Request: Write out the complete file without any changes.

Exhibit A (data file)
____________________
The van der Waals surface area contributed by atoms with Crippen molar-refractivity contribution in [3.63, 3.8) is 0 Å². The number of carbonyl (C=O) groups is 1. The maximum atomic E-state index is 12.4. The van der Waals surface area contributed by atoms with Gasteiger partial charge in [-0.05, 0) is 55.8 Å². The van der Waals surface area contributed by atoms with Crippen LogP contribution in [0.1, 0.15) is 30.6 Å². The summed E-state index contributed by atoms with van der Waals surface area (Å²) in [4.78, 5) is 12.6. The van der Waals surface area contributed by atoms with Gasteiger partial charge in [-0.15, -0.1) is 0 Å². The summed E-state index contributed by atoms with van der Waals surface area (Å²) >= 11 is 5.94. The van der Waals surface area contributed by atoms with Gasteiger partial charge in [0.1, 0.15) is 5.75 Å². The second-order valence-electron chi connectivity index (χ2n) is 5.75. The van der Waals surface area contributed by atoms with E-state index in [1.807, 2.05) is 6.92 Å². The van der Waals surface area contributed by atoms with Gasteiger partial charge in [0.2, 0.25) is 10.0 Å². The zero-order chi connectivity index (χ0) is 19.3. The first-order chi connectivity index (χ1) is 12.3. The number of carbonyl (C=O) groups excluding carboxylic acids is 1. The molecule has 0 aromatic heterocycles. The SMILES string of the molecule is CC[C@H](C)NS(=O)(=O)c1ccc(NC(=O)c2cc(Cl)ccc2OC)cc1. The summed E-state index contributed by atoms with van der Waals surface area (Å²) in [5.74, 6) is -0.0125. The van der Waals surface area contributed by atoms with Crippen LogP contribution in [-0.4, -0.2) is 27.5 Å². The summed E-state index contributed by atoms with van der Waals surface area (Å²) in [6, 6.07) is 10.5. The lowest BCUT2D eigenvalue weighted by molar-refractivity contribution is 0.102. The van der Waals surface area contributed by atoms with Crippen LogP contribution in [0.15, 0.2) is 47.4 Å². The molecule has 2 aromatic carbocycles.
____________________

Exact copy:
The van der Waals surface area contributed by atoms with Crippen molar-refractivity contribution in [3.63, 3.8) is 0 Å². The number of carbonyl (C=O) groups is 1. The maximum atomic E-state index is 12.4. The van der Waals surface area contributed by atoms with Gasteiger partial charge in [-0.05, 0) is 55.8 Å². The van der Waals surface area contributed by atoms with Crippen LogP contribution in [0.1, 0.15) is 30.6 Å². The summed E-state index contributed by atoms with van der Waals surface area (Å²) in [4.78, 5) is 12.6. The van der Waals surface area contributed by atoms with Gasteiger partial charge in [-0.15, -0.1) is 0 Å². The summed E-state index contributed by atoms with van der Waals surface area (Å²) >= 11 is 5.94. The van der Waals surface area contributed by atoms with Gasteiger partial charge in [0.1, 0.15) is 5.75 Å². The second-order valence-electron chi connectivity index (χ2n) is 5.75. The van der Waals surface area contributed by atoms with E-state index in [1.807, 2.05) is 6.92 Å². The van der Waals surface area contributed by atoms with Gasteiger partial charge in [0.2, 0.25) is 10.0 Å². The zero-order chi connectivity index (χ0) is 19.3. The first-order chi connectivity index (χ1) is 12.3. The number of carbonyl (C=O) groups excluding carboxylic acids is 1. The molecule has 0 aromatic heterocycles. The SMILES string of the molecule is CC[C@H](C)NS(=O)(=O)c1ccc(NC(=O)c2cc(Cl)ccc2OC)cc1. The summed E-state index contributed by atoms with van der Waals surface area (Å²) in [5.74, 6) is -0.0125. The van der Waals surface area contributed by atoms with Crippen LogP contribution in [-0.4, -0.2) is 27.5 Å². The summed E-state index contributed by atoms with van der Waals surface area (Å²) in [6, 6.07) is 10.5. The lowest BCUT2D eigenvalue weighted by molar-refractivity contribution is 0.102. The van der Waals surface area contributed by atoms with Crippen LogP contribution in [0.15, 0.2) is 47.4 Å². The molecule has 2 aromatic carbocycles.